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CONESVILLE, Iowa - Cone Marsh is the most diverse wetland in Southeast Iowa. It’s part of the first in the nation Amphibian and Reptile Conservation Area and has a history of waterfowl hunting that dates back to the late 19th Century.
A recent project to replace a failing water control structure has allowed area managers to manipulate the water level in the wetland to encourage vegetation that provides food and cover for waterfowl and other wetland birds.
In short – for wetland wildlife, Cone Marsh Wildlife Area is kind of a big deal.
“It’s the most diverse wetland complex in southeast Iowa,” said Andy Robbins, wildlife biologist with the Iowa Department of Natural Resources. “If you’re in pursuit of wetland birds, whether with gun or camera, they’ll likely be here.”
Cone Marsh’s 728 acres benefits from its location adjoining privately owned marshes on its east and south side, bringing the combined habitat to more than 1,800 acres, of which, 1,000 acres are wetlands. The neighboring marshes benefit from a recent project at Cone Marsh allowing wildlife experts to better control the water level in the wetland to produce vegetation and food needed by ducks during the migration.
Fixing the infrastructure
The previous water outlet structure was too small to manage the water level in the marsh and was in a failing state, threatening the integrity of the dike. The structure was replaced in 2017 that allows Robbins to manipulate the water level and the habitat has had the desired effect making Cone Marsh more attractive to waterfowl, and to migrating wetland and shorebirds.
Robbins has been able to manage the water level to produce different outcomes, like the late drawdown this year that produced a good crop of millet, barnyard grass, pickerelweed and smartweed on the north end.
“This new structure was part of a North American Wetland Conservation Act grant and was engineered by our partners with Ducks Unlimited. It is a good design and it should last for decades,” Robbins said.
Cone Marsh and its surrounding wetlands have a history of waterfowl hunting dating back to the late 19th Century. It was an area used by hunters who would harvest ducks in large numbers then taken to the nearby train station and sent to markets across the country. The practice of market hunting was banned as part of the Migratory Bird Act of 1909.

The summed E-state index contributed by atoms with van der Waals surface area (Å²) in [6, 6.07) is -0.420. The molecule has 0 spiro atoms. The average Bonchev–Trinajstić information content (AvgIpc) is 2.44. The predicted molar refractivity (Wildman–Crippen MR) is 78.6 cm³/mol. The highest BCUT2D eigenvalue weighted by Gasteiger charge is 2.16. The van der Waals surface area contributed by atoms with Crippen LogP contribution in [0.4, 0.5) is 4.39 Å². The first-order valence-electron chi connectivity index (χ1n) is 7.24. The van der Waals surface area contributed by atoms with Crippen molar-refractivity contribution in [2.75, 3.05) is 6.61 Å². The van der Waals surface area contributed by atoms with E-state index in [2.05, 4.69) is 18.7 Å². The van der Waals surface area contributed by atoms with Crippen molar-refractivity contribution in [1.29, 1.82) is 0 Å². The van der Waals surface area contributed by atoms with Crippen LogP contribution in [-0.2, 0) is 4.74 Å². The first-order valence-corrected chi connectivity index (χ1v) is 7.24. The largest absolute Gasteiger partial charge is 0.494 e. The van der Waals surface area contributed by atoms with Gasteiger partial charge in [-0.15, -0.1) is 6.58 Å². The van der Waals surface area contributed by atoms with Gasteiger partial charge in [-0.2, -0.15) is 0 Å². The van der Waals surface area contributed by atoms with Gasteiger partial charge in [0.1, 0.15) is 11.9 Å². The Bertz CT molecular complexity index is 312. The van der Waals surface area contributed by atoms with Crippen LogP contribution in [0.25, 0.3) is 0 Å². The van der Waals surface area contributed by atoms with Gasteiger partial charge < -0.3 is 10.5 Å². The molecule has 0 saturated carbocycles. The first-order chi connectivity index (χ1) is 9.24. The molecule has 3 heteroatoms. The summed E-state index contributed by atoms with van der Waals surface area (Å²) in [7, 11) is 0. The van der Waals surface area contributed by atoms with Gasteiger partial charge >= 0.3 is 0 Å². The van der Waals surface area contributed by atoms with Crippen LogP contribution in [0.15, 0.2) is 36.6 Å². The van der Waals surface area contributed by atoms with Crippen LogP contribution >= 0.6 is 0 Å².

Private hunt clubs adjoining the marsh have been around since the early 1900s. The public area was assembled in the 1960s and 70s, with the first acquisition coming from the Iowa City Moose Lodge that owned one of these hunt clubs.
The area draws hunters from Muscatine, Johnson, Washington and Louisa counties. It’s a popular place during the regular duck season and to avoid the crowds, Robbins advises to come on a week day. “Acre for acre, more people hunt here than at any of my areas,” Robbins said.
Restoring the Prairie
On the surrounding upland, Robbins and his staff have been focused on eliminating the thick, dense groves of black locust and honey locust and creating a diverse native prairie plants like blazing star, rattlesnake master, wild bergamot, coneflowers, big and little bluestem and more. A few small hayfields are part of the management plan to provide places for pheasants to nest.
“It’s a constant battle to keep the unwanted trees from creeping back on the prairie and marshland, but we’re getting a handle on it,” he said. “It’s been a lot of work and it’s nice to see that work is getting a response from wildlife. We’ve always had wetland birds here, but now grassland birds like bobolinks, are showing up.”
Cone Marsh draws birdwatchers year-round from Iowa City, Washington and Muscatine, but visit less often during the hunting season. They tend to set up spotting scopes more frequently at the north end of the wetland.
Sandhill cranes have been nesting here since the 1990s. Black necked stilts, avocets, ibises, a large variety of shorebirds, trumpeter and tundra swans all migrate through Cone Marsh. In the spring, tens of thousands of snow geese pass through, which is a more recent development,
Cone Marsh has been a trumpeter swan release site but for whatever reason, they haven’t nested here. “I don’t know why,” he said. “Trumpeters like everything that’s here. I just don’t think that they like to nest this far south.”
Reptiles and Amphibians
Cone Marsh is included in the Amphibian and Reptile Conservation Area, which covers parts of seven counties in Southeast Iowa where there’s the highest number of amphibian and reptile species, including a high percentage of Iowa’s rarest amphibians and reptiles. An important emphasis of this area is to support healthy source populations of amphibians and reptiles, but is especially focused on Iowa’s declining amphibians and reptiles.
“Blanding’s turtles are here, tons of other herps are here including frogs, turtles, and all the usual water and upland snakes,” he said.
It’s also a place popular with those who enjoy catching bullfrogs.